How’s this for a challenging assignment: You’re the new manager of a 14-person team that’s been together four years. During your first two days with the team, nine people come to you one-to-one and complain vehemently about two team members, Laura and Frances. They’re angry: Laura and Frances come in late, leave early, ignore assignments and are sarcastic and nasty.
Supposedly, Laura and Frances claim they’re the best employees and, therefore, entitled to set their own schedules and to offer their honest opinions to improve the others. And your predecessor didn’t do anything to change that behavior.
To read the rest of this article from Business First of Louisville, see: Take steps to change a culture of entitlement in the workplace http://www.bizjournals.com/louisville/print-edition/2011/04/08/take-steps-to-change-culture-of.html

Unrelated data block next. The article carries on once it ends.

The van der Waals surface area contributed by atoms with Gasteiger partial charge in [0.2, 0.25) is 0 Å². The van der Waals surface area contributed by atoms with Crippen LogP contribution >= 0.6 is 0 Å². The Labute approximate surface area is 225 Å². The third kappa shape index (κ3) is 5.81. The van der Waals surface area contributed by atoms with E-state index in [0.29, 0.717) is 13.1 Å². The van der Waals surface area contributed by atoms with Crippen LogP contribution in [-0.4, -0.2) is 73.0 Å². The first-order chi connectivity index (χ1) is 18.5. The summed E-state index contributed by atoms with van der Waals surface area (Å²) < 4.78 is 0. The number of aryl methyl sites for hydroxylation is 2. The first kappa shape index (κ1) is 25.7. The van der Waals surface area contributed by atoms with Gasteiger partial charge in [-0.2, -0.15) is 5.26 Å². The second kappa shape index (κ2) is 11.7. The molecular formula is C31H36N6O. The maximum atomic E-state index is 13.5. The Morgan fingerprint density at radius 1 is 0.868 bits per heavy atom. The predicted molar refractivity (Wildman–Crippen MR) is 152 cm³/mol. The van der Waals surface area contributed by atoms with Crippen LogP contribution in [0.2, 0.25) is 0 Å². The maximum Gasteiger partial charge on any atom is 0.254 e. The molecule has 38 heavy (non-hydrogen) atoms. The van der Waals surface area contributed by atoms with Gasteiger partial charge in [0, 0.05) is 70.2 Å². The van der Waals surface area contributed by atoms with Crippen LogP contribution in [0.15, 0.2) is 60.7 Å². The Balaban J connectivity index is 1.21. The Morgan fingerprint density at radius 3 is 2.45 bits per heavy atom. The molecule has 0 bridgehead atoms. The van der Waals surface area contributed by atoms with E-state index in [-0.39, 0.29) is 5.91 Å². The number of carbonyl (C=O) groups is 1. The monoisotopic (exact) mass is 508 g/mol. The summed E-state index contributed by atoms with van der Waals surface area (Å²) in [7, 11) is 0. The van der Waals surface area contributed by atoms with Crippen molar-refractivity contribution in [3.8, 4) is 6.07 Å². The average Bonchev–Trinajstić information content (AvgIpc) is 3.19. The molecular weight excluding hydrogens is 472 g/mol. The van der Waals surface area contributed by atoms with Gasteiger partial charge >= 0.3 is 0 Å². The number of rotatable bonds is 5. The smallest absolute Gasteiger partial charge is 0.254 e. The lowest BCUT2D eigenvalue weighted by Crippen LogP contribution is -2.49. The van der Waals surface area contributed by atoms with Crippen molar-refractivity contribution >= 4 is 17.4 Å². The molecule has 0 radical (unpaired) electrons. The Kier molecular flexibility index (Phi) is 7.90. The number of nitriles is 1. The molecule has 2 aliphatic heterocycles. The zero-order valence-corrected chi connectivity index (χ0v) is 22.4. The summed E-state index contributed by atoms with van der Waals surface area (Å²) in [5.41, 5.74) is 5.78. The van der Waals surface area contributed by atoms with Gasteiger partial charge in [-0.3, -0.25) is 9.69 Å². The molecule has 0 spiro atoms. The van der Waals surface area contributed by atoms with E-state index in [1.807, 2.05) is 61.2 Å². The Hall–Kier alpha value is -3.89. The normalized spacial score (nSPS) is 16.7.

The situation outlined above is real; only the names have been changed to protect the guilty. The manager of the team involved stepped up to the challenge and the resulting change was well worth it.
Beware of organizations that are proud they never fire anybody. Destructive entitlement and deadwood will accumulate. When results matter, good workers will be forced to work around their unproductive and difficult co-workers.
If you’re leading a team with members who believe they’re entitled to do whatever they please, don’t ignore the problem. You can change a culture of entitlement in the workplace but understand at the outset that fixing things will require courage, strength and perseverance.